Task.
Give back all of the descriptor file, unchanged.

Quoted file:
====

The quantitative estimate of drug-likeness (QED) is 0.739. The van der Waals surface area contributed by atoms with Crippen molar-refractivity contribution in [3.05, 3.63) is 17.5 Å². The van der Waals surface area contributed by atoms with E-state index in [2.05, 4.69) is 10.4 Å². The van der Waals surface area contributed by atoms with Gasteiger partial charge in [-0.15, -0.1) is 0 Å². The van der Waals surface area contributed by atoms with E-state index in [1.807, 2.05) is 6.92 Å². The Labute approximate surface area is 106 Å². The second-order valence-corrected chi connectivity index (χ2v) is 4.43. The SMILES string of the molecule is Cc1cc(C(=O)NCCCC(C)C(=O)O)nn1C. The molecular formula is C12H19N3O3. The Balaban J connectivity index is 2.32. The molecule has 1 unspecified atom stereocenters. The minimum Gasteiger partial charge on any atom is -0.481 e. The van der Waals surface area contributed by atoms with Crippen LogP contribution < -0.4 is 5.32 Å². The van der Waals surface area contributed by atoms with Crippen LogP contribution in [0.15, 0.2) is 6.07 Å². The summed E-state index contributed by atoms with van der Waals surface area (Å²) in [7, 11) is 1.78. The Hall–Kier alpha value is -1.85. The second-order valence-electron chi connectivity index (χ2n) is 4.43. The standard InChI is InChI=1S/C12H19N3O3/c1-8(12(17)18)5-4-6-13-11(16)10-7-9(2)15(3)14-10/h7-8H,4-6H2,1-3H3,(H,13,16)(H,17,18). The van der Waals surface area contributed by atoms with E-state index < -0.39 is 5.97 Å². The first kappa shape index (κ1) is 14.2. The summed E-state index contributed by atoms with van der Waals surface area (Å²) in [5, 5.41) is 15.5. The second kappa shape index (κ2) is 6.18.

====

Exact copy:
The quantitative estimate of drug-likeness (QED) is 0.739. The van der Waals surface area contributed by atoms with Crippen molar-refractivity contribution in [3.05, 3.63) is 17.5 Å². The van der Waals surface area contributed by atoms with E-state index in [2.05, 4.69) is 10.4 Å². The van der Waals surface area contributed by atoms with Gasteiger partial charge in [-0.15, -0.1) is 0 Å². The van der Waals surface area contributed by atoms with E-state index in [1.807, 2.05) is 6.92 Å². The Labute approximate surface area is 106 Å². The second-order valence-corrected chi connectivity index (χ2v) is 4.43. The SMILES string of the molecule is Cc1cc(C(=O)NCCCC(C)C(=O)O)nn1C. The molecular formula is C12H19N3O3. The Balaban J connectivity index is 2.32. The molecule has 1 unspecified atom stereocenters. The minimum Gasteiger partial charge on any atom is -0.481 e. The van der Waals surface area contributed by atoms with Crippen LogP contribution < -0.4 is 5.32 Å². The van der Waals surface area contributed by atoms with Crippen LogP contribution in [0.15, 0.2) is 6.07 Å². The summed E-state index contributed by atoms with van der Waals surface area (Å²) in [7, 11) is 1.78. The Hall–Kier alpha value is -1.85. The second-order valence-electron chi connectivity index (χ2n) is 4.43. The standard InChI is InChI=1S/C12H19N3O3/c1-8(12(17)18)5-4-6-13-11(16)10-7-9(2)15(3)14-10/h7-8H,4-6H2,1-3H3,(H,13,16)(H,17,18). The van der Waals surface area contributed by atoms with E-state index < -0.39 is 5.97 Å². The first kappa shape index (κ1) is 14.2. The summed E-state index contributed by atoms with van der Waals surface area (Å²) in [5, 5.41) is 15.5. The second kappa shape index (κ2) is 6.18.